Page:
In a previous blog from October, our Maryland Nursing Home Abuse Attorneys reported on a nursing home assault from earlier this year that shed light on the ongoing problem many nursing homes are facing today—on how to maintain nursing home safety for residents who share facilities with mentally ill patients and criminals with violent pasts.
In January of this year, a 69-year old female resident of Maplewood care nursing home in Elgin, Illinois was found assaulted and raped in her room, allegedly by 21-year old Christopher Shelton, a mentally ill patient from the second floor of the nursing home. Reports stated the Shelton was reported missing during the evening bed check, and was later found in the woman’s bathroom after the assault.
This week Shelton, who suffers from bipolar disorder, pleaded guilty to the sexual assault, and agreed to a sentence of 12 years in prison in exchange for the guilty plea of one count of aggravated criminal sexual assault— a Class X felony. Illinois law states that Shelton must serve at least 85 percent of his sentence, or about 10 years. He will receive 335 days of credit from his time served in the county jail since he was arrested in January.
Before Shelton moved into the nursing home at the end of last year, the staff didn’t properly check his criminal background, or listen to the warnings from the previous nursing home’s director on his violent behavior. Shelton reportedly had a violent history including an aggravated battery conviction, as well as other aggression related arrests. The Chicago Tribune reported that Shelton was arrested last year three times for alleged offenses that all included nursing home violence. At Maplewood, officials reserve rooms on the nursing home’s second floor for the psychiatric patients—but the separation between floors was not safely protected or monitored, so Shelton allegedly easily found his way to the resident’s room on the first floor.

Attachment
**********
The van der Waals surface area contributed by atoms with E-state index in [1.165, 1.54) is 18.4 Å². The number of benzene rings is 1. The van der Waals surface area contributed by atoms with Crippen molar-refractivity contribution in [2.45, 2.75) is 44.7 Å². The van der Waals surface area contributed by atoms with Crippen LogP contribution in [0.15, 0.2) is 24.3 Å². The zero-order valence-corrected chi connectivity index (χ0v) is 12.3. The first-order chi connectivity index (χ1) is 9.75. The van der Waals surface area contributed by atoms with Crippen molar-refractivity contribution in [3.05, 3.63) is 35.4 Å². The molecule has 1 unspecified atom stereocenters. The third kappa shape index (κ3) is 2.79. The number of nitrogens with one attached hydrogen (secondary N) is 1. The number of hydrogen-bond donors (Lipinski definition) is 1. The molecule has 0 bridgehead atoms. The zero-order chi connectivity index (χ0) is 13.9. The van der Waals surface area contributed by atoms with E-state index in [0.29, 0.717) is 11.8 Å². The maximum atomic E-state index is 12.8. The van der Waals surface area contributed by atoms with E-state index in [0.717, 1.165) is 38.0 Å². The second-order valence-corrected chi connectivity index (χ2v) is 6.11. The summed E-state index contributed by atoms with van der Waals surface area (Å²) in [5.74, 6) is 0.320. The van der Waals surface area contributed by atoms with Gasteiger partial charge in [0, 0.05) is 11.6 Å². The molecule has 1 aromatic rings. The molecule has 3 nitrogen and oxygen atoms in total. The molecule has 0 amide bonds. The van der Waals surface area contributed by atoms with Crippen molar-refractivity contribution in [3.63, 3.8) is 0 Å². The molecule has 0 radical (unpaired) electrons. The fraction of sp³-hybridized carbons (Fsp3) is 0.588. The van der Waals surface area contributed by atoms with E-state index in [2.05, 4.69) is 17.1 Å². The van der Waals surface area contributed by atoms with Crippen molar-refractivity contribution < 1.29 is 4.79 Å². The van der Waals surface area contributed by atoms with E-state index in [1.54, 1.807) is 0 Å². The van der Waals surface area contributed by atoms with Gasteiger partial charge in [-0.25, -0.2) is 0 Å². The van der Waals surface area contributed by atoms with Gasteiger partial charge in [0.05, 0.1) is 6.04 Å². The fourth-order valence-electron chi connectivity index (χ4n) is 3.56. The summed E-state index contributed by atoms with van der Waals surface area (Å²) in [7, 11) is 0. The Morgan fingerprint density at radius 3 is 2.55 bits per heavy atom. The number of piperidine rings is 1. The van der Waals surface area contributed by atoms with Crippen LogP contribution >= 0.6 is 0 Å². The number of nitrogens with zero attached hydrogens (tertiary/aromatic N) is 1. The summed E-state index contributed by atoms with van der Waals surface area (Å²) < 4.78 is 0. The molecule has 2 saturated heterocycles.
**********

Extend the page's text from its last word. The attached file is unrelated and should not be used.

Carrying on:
In May, the victim of the nursing home assault sued the home, accusing the officials of neglect, of failing to screen Shelton’s criminal record before entry into the home, for not creating a safe environment for female and other residents, and for violating the state’s Nursing Home Care Act. James L. Doyle, Maplewood’s former head administrator, was also named in the lawsuit, for trying to cover up the investigation, by claiming that the assault and rape of the resident was allegedly consensual—a claim that the emergency room staff, the prosecutors as well as the police vehemently rejected.
If you are worried that a friend or loved one staying at a nursing home in Maryland or the Washington D.C. area has suffered from nursing home abuse or violence, contact Lebowitz and Mzhen Personal Injury Lawyers for a free consultation. Call us at 1-800-654-1949.
Man Sentenced in Elgin Nursing Home Rape, The Courier-News, December 19, 2009
Mentally Ill Nursing Home Resident Gets 12 Years for Rape of 69-year-old, Chicago Tribune, December 20, 2009
Task Force Targets Violence in Ill. Nursing Homes, Associated Press, October 8, 2009
Nursing Homes a Risky Business, Chicago Tribune, October 1, 2009
Nursing Homes Called ‘Dumping Grounds’ for Mentally Ill, MedPage Today.com, March 23, 2009
Mentally Ill Endanger Nursing Home Patients, MSNBC.com, March 22, 2009
Related Web Resources:
U.S. Department of Health and Human Services- Substance Abuse and Mental Health Services Administration, (SAMHSA): National Mental Health Information Center
Centers for Medicare and Medicaid Services, (CMS): Nursing Home Quality Initiative, (NHQI)